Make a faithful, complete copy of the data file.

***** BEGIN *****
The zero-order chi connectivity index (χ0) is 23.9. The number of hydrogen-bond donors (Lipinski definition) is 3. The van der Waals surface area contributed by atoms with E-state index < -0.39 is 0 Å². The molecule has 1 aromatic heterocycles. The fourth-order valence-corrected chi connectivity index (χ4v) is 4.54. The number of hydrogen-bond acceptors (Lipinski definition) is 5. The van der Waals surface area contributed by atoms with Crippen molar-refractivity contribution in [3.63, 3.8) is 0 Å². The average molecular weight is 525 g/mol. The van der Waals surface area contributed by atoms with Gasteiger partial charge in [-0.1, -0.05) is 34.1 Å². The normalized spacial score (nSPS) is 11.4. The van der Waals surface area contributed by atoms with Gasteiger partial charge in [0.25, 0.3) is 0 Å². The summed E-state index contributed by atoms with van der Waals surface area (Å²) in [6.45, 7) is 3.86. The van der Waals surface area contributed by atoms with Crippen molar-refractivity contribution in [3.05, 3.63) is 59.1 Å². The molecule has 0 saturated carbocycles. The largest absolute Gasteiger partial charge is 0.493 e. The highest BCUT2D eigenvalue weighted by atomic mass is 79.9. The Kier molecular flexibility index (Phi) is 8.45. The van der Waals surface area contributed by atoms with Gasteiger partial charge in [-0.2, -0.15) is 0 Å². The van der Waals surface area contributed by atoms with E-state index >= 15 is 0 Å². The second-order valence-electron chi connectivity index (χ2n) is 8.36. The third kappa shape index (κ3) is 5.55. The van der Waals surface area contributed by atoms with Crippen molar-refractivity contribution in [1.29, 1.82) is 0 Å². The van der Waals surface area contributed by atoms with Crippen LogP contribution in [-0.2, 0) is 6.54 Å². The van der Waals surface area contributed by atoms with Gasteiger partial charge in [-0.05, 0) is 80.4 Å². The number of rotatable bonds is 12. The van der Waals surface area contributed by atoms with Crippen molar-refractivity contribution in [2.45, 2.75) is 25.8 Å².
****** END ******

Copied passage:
The zero-order chi connectivity index (χ0) is 23.9. The number of hydrogen-bond donors (Lipinski definition) is 3. The van der Waals surface area contributed by atoms with E-state index < -0.39 is 0 Å². The molecule has 1 aromatic heterocycles. The fourth-order valence-corrected chi connectivity index (χ4v) is 4.54. The number of hydrogen-bond acceptors (Lipinski definition) is 5. The van der Waals surface area contributed by atoms with Crippen molar-refractivity contribution in [3.63, 3.8) is 0 Å². The average molecular weight is 525 g/mol. The van der Waals surface area contributed by atoms with Gasteiger partial charge in [-0.1, -0.05) is 34.1 Å². The normalized spacial score (nSPS) is 11.4. The van der Waals surface area contributed by atoms with Gasteiger partial charge in [0.25, 0.3) is 0 Å². The summed E-state index contributed by atoms with van der Waals surface area (Å²) in [6.45, 7) is 3.86. The van der Waals surface area contributed by atoms with Crippen molar-refractivity contribution in [3.05, 3.63) is 59.1 Å². The molecule has 0 saturated carbocycles. The largest absolute Gasteiger partial charge is 0.493 e. The highest BCUT2D eigenvalue weighted by atomic mass is 79.9. The Kier molecular flexibility index (Phi) is 8.45. The van der Waals surface area contributed by atoms with Gasteiger partial charge in [-0.2, -0.15) is 0 Å². The van der Waals surface area contributed by atoms with E-state index >= 15 is 0 Å². The second-order valence-electron chi connectivity index (χ2n) is 8.36. The third kappa shape index (κ3) is 5.55. The van der Waals surface area contributed by atoms with Crippen molar-refractivity contribution in [1.29, 1.82) is 0 Å². The van der Waals surface area contributed by atoms with Crippen LogP contribution in [-0.2, 0) is 6.54 Å². The van der Waals surface area contributed by atoms with Gasteiger partial charge in [-0.05, 0) is 80.4 Å². The number of rotatable bonds is 12. The van der Waals surface area contributed by atoms with Crippen molar-refractivity contribution in [2.45, 2.75) is 25.8 Å².